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Buying property in Brighton

11th January 2011

If you take films literally, you might be disappointed in the remake of Brighton Rock. Not only is Graham Greene’s 1938 classic updated to the Sixties, with Mods and Rockers replacing the racetrack gangs of the interwar years, but most of the movie was filmed in Eastbourne, 25 miles to the east.

Brighton proved impractical for various reasons, not least its modernised pier. Eastbourne, which has an air of fading grandeur, ticked more of the boxes for the director, Rowan Joffe.

And who is to say he is wrong? Only very naive cinemagoers expect adaptations of classic novels to be 100 per cent faithful to the original. And Eastbourne, which still has its Victorian pier and pre-war bandstand, corresponds well to Greene’s vision of Brighton: “The new silver paint sparkled on the piers; the cream houses ran away into the west like a pale Victorian watercolour… there was a band playing, and flower gardens in bloom below the front…” Greene’s Brighton is too good to be true, which is the whole point. It is crying out for a nice juicy murder.

For the production designer, James Merifield, filming on the south coast was like coming home. One of his previous films, Circus, was shot in Brighton; he spent many childhood holidays in seaside towns and was keen to recapture the desaturated look of old family photographs.

“Those Georgian terraces are very evocative, compared with the cheap-and-cheerful pier. It is almost as if they have been given a brown wash,” says Merifield.

 “The challenge in film design is always the same. How to blend the authentic and the artificial. Brighton Rock was shot all over the place. The café where Rose works is actually near Pinewood Studios. And most of the footage of the Cosmopolitan Hotel was shot in a studio. But there is plenty of the real thing as well. Some of the houses in Brighton still have a slightly seedy quality, with peeling wallpaper, that Greene describes.”

While the most visually striking scene – a mass drive-past of Mods and Rockers on motorbikes – was filmed on the seafront at Eastbourne, Merifield made sure that Brighton was not neglected.

“There are shots of the Brighton Pavilion, of course. It is an iconic building. There is also a chase scene in the Lanes, with its famous antique shops,” he adds. There are enough echoes of Brighton past and present to give an authentic feel, and to remind cinemagoers what a fascinating town it is: part elegant, part bohemian, with a vague hint of mystery.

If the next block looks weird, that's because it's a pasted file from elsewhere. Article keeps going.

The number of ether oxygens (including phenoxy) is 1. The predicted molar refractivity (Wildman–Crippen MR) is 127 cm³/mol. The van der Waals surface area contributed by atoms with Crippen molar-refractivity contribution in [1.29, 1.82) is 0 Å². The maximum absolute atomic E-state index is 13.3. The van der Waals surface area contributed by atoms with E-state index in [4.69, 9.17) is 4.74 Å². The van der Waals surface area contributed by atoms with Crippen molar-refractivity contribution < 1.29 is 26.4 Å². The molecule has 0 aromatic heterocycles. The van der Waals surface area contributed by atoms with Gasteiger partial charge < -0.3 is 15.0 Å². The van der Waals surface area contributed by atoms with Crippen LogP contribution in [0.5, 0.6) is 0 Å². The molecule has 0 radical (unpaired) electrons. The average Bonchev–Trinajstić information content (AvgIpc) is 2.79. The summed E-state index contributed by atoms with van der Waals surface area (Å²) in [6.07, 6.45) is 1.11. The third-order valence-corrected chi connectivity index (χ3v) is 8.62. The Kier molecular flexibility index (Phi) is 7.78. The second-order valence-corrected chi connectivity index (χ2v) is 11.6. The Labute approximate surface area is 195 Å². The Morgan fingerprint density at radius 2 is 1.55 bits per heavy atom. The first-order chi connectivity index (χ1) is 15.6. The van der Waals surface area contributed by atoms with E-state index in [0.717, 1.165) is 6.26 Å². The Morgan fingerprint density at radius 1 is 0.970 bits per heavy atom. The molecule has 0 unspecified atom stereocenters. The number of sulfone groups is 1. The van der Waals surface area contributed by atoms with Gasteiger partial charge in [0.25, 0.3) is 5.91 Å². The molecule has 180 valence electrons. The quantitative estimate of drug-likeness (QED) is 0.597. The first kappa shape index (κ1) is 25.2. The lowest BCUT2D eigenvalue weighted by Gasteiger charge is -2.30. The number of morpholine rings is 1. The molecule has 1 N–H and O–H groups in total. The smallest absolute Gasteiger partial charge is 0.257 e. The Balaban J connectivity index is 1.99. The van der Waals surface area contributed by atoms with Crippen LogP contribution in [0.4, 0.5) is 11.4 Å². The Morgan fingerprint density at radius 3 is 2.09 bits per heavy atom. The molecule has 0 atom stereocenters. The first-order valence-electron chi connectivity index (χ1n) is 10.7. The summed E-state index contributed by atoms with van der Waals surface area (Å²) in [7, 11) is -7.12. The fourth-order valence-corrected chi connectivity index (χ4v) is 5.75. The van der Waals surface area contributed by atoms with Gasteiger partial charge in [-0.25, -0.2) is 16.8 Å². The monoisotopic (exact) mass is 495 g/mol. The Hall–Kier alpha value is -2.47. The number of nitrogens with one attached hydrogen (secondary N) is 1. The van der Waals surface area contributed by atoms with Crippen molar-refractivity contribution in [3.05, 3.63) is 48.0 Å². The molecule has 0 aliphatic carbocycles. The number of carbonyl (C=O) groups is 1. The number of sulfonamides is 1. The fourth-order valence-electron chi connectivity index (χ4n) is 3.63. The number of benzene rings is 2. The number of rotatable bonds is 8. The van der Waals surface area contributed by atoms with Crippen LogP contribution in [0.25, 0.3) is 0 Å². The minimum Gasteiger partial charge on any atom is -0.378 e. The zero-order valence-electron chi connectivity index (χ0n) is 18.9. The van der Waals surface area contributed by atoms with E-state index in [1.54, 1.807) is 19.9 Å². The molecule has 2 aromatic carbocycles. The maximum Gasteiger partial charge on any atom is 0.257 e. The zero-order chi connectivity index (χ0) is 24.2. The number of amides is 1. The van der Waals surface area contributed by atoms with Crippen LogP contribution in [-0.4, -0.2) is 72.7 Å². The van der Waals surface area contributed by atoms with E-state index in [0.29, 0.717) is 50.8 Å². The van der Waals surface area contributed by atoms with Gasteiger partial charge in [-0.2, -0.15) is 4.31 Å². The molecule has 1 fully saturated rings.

The small-time gangsters such as Pinkie Brown may have gone, but Brighton is still some way from Middle England. Simply the fact that, at the last election, the city returned Britain’s first Green MP points at its willingness to challenge prevailing orthodoxies. Wacky shops and cafés give the place an attractively arty edge not found in many British seaside towns.

If you want to live in one of the more sought-after areas – a Georgian terrace along the sea front or trendy Preston Park – you will have to pay a premium. But you will get good value for money. You should expect to pay £500,000 for a family home in a prime location, or as little as £100,000 for a one-bedroom flat in Hove, which is only a mile from the city centre.

It is just such a fun place to live. As the new Brighton Rock thrillingly reminds us, there is far more to the place than deck chairs.

Buying in Brighton

Brighton is very much a city of villages, from Kemp Town to Clifton Hill to Preston Park, each with a distinctive character. Decide which village best suits your lifestyle before house-hunting in earnest.

For the best sea views, it is often better to buy a little way up the hill from the front. You will also be protected from those howling sea winds in winter.

Don’t forget that if you are aiming to buy property close to a good state school, Brighton does not operate a pure catchment area system, but a more controversial lottery-based system.

Remember that, as in all fashionable cities, desirable properties tend to be snapped up quickly. It can be a frustrating place to house-hunt if you set about it in a lackadaisical way.

Budget for painting the outside of your house at least twice as frequently as you would have to with an inland property. That sea air is corrosive as well as bracing.

If you don’t need to live centrally for commuting reasons, extend your search well to the west of the city centre. Some of the best‑value properties are in Hove.

 

Source:  Telegraph 11/01/11